I had a hard time figuring out what I wanted to be, a hard time fitting in.
I went to Manual High School in Denver, CO, and spent four years trying to find the right social group. Actually, perhaps it is best to say I spent three years trying to find the right group — trying to find the right persona for myself — but by my fourth year I gave up. During those first three years, I joined the tennis and lacrosse teams; drank beer and listened to The Cult; and spent a year wearing saddle shoes and cologne. I eventually found some people to hang out with at least, the smart stoners. This was a little different from the other drug circles, because we all got good SAT scores. It was really our discontent that brought us all together.
I mostly spent my time with just one person, my friend Matt.
By the end of our first three years of high school, we’d both pretty much given up. And we both decided we would be artists. Neither of us knew what that meant, but we spent a lot of time collaborating with each other.
We seldom made things or did any kind of work together, but we did a lot of research. We both went on a reading rampage, in attempts to define ourselves as artists. We’d read the same books, and when we got together we talk about what we saw in them. We read Camus, Jim Carroll, William Burroughs, Philip K. Dick, e.e. cummings, and many other things. It wasn’t much, but clearly we were both had something in common; we couldn’t find the right social persona, so we worked together to try and understand different creative personas.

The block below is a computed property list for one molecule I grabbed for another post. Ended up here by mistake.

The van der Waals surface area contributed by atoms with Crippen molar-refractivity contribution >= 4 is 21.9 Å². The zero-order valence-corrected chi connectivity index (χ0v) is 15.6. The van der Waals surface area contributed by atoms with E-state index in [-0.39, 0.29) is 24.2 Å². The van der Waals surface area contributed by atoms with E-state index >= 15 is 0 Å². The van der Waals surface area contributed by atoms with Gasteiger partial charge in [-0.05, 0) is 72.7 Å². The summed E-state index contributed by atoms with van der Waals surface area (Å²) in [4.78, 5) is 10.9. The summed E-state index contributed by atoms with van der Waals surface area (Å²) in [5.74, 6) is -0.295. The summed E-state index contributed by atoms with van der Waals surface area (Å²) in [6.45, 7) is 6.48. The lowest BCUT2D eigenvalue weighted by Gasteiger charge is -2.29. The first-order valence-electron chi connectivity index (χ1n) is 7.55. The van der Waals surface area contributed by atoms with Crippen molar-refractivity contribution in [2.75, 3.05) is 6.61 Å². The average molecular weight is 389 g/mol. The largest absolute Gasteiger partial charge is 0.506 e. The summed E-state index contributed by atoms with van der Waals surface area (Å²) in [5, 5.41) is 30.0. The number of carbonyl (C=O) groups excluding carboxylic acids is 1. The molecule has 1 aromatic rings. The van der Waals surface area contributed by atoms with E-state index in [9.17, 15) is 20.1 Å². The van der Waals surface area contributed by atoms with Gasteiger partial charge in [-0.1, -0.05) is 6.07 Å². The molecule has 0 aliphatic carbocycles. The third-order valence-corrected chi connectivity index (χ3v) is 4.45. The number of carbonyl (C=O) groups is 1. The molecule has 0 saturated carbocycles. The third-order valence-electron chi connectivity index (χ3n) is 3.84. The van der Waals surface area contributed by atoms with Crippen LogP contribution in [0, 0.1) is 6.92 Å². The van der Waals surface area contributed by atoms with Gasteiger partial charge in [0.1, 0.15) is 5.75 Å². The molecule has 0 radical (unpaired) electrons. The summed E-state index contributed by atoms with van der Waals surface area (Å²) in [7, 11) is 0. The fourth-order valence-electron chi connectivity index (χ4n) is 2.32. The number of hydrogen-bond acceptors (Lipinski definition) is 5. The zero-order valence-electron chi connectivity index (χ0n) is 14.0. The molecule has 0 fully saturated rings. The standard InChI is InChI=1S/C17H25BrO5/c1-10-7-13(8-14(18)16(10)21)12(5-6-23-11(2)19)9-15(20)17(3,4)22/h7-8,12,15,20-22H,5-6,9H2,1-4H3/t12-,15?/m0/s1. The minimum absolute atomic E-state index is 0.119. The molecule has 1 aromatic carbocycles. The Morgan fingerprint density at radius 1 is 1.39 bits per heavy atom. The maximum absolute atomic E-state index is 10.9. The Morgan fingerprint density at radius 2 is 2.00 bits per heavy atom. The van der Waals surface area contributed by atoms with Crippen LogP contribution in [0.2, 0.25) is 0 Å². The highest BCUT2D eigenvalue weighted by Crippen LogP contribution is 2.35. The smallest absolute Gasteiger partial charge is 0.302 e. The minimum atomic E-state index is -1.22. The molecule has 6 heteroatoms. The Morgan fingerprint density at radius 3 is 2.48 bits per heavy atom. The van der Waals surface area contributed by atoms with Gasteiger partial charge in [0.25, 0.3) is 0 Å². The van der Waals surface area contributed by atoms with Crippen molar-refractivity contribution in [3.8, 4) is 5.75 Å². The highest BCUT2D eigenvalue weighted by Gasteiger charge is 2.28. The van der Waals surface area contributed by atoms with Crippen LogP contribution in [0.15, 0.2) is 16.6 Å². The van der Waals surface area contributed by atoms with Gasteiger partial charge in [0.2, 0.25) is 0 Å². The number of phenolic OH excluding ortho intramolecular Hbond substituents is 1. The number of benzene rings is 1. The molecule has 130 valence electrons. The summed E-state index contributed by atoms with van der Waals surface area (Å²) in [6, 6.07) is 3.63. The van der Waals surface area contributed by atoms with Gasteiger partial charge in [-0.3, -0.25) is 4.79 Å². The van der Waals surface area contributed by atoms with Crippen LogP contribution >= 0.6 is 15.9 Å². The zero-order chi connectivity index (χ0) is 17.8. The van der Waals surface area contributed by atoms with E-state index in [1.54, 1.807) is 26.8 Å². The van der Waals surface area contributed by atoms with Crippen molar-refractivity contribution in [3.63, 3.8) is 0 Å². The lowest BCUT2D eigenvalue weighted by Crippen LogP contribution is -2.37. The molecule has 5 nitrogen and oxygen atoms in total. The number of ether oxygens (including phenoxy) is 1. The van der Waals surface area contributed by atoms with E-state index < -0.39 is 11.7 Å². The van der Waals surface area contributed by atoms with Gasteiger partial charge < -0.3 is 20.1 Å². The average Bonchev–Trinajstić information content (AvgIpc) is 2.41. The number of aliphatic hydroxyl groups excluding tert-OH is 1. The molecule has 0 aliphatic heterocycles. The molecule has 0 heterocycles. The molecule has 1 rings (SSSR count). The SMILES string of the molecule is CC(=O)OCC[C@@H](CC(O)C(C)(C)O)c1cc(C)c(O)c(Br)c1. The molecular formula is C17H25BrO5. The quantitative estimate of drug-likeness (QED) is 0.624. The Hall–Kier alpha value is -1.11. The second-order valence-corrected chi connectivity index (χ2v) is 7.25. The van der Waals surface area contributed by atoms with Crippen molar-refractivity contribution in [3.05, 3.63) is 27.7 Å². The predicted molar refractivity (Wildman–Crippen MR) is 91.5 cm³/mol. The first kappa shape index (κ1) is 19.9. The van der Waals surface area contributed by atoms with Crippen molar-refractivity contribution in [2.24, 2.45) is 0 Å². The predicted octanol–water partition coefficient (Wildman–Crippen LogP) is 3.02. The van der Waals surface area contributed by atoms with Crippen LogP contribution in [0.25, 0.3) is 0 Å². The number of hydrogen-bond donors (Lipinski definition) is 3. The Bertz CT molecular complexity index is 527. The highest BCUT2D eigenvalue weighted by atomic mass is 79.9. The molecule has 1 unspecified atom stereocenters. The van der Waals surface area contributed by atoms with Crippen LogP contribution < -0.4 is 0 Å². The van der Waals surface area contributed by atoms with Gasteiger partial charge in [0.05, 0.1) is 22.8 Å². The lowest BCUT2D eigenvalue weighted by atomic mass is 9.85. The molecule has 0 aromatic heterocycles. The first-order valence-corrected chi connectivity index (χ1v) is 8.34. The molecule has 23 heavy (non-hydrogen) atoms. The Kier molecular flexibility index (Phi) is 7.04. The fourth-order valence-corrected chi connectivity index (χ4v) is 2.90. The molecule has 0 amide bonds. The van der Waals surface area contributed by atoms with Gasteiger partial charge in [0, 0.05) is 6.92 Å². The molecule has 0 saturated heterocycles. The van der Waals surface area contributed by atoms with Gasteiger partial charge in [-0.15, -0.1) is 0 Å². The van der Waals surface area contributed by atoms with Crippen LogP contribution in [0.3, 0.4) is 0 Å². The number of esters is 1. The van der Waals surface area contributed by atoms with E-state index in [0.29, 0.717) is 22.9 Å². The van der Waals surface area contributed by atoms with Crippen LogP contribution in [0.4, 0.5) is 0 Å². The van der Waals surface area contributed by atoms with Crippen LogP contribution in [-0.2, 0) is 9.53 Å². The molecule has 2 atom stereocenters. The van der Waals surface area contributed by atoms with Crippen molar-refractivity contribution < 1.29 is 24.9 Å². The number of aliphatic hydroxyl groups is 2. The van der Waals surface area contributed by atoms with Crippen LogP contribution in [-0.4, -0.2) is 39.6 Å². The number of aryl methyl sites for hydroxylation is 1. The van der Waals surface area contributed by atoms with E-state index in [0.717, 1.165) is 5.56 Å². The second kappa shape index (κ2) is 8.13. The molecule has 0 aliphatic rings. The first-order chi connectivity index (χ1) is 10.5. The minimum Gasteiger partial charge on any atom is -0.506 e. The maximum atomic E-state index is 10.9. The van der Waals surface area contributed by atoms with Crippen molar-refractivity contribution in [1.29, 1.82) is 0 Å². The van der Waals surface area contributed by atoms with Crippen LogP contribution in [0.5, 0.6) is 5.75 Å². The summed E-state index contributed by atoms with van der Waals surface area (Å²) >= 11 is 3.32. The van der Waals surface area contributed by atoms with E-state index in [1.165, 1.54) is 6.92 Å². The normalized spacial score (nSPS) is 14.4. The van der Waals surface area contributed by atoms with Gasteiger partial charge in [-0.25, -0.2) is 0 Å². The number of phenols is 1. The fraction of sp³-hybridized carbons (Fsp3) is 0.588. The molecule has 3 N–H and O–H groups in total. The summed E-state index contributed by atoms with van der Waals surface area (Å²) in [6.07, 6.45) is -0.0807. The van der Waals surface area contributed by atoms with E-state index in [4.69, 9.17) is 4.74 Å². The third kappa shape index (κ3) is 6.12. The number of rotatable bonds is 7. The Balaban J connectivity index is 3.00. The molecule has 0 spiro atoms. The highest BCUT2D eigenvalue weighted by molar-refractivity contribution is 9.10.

We’d read Najda or The Basketball Diaries or A Scanner Darkly, sit on the roof of Matt’s house or the balcony just off his room, and then looking below at our suburban neighborhood, we’d get stoned and try to figure out what this all meant.